We have a new neighbor in the Santa Monica Mountains. On April 23, National Park Service biologists captured and radio-collared a 210-pound black bear in…
Life in the time of COVID-19 continues to be a challenge for everyone. Numbers are up all over the world. Los Angeles County has experienced a nearly 75 percent increase in the two week period leading up to the holidays. The Omicron variant is thought to account for as many as 70 percent of the new cases, according to county data.
Topanga has been hit hard over the holidays with a troubling spike that some are blaming on indoor holiday gatherings. That’s a pattern that is emerging almost everywhere. A cascade of travel delays and flight cancellations has complicated holiday travel. State and county health officials warn that the hospitals may soon be overwhelmed and there are concerns that new restrictions may be put in place if the exponential growth continues.
As we enter the third year of this exhausting and tragic marathon it’s easy to feel discouraged, but the new year offers the promise of good things, too: change, discovery, hope.
2022. It sounds like the future, doesn’t it? The future the post-WWII generation was promised but never got, the one with flying cars and moon bases and self-sustained cities under the ocean and in orbit. And yet, the future really is here and in many ways it’s even stranger and more wondrous than the one we thought we would have.
On Christmas morning, after years of delays, the $10 billion space telescope James Webb was successfully launched. If all goes as planned, the Webb will look deeper into space than humans have ever been able to see. It may even be able to capture images from the beginning of the universe. 2022 promises to be a year of astonishing new discoveries.
Closer to home, kitchen composting is coming. Senate Bill 1383 takes effect January 1. It requires all residents and businesses to separate compostable green waste into a new bin that will be provided by each community’s waste service. The new statewide mandate has the potential to greatly reduce both the amount of garbage that ends up in landfills and the methane that organic waste generates. We’ll take a closer look at some of the other new laws in our Newsbeat section.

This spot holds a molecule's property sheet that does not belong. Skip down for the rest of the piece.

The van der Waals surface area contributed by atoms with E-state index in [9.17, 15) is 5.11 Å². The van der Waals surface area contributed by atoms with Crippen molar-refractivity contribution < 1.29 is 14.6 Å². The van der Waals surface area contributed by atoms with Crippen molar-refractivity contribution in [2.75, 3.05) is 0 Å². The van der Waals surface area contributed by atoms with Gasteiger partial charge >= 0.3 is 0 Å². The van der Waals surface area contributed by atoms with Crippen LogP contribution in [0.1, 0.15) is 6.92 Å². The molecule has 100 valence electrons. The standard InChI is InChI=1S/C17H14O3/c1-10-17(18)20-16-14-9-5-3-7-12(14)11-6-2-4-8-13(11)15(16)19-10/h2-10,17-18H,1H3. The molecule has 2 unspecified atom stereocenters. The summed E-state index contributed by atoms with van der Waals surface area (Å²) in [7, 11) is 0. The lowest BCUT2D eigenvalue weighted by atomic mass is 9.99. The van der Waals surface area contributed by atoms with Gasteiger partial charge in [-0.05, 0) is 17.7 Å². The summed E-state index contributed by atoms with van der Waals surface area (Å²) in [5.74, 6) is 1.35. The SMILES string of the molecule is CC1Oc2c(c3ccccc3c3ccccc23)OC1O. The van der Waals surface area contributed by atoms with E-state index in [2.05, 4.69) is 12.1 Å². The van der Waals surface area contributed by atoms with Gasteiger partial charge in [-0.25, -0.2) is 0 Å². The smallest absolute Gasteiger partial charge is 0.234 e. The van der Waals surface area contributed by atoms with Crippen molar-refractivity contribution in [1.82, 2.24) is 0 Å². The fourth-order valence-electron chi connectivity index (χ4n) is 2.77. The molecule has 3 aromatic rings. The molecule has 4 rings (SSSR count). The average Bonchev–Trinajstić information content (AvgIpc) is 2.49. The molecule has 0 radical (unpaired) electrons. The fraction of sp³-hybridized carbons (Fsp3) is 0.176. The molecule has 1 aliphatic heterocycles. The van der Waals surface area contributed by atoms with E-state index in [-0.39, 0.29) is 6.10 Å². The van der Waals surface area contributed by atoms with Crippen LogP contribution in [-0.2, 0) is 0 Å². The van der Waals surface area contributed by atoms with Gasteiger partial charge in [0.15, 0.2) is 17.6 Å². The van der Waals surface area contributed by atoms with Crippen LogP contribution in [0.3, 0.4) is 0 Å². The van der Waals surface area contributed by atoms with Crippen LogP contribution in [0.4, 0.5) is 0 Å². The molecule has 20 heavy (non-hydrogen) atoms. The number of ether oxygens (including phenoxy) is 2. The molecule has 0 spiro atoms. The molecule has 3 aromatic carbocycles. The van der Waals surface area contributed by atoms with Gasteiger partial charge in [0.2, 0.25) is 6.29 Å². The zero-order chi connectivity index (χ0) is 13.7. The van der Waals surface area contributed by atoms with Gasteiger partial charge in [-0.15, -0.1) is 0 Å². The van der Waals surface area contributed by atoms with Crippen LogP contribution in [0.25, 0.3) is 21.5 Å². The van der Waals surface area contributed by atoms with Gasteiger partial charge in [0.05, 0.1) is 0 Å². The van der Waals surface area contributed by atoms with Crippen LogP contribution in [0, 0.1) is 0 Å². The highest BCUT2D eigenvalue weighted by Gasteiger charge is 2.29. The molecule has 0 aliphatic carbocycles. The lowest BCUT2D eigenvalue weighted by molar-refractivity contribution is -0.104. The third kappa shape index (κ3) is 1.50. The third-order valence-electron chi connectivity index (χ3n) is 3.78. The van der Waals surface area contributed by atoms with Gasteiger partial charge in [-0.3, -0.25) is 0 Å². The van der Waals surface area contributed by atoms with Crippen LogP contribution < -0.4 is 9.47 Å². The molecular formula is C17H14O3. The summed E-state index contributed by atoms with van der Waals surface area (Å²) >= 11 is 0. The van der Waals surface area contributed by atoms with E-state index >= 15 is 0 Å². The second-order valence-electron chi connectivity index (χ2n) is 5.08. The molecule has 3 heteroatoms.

Change is also coming to local voters, as our congressional, assembly and county supervisor district are rearranged as part of the once-every-10-year reapportionment process. Whether the new maps are a good thing or a bad one will be put to the test by voters. The latest maps can be accessed online at https://www.wedrawthelinesca.org For the county map, visit https://redistricting.lacounty.gov
Abundant rain over the past two weeks is already generating changes in our mountains. Waterfalls and creeks that haven’t flowed in two years are full of water. The green flame of new growth is already spreading over hillsides blackened by fire. While the rainy season may be short this winter, we’ve already had enough rain to ensure that wildflowers will bloom, and wildlife will have more resources than they did last year, when the drought was extreme. Some parts of the Santa Monica Mountains have already received nearly 12 inches of rain, more than twice the total for last year.
New Year’s Day is a time for remembrance and auld lang syne, and that is poignant this year. 2021 was a year of loss for so many. New Year’s is also the one time of the year we collectively pause to reflect on the future. We may face it with trepidation, because this continues to be an unusually challenging time, but we can also carry with us the hope that the new year will bring blessings and joy along with its challenges.
“No soul that seriously and constantly desires joy will ever miss it. Those who seek find. To those who knock it is opened.” —C.S. Lewis
Stay safe, be well. Happy 2022!
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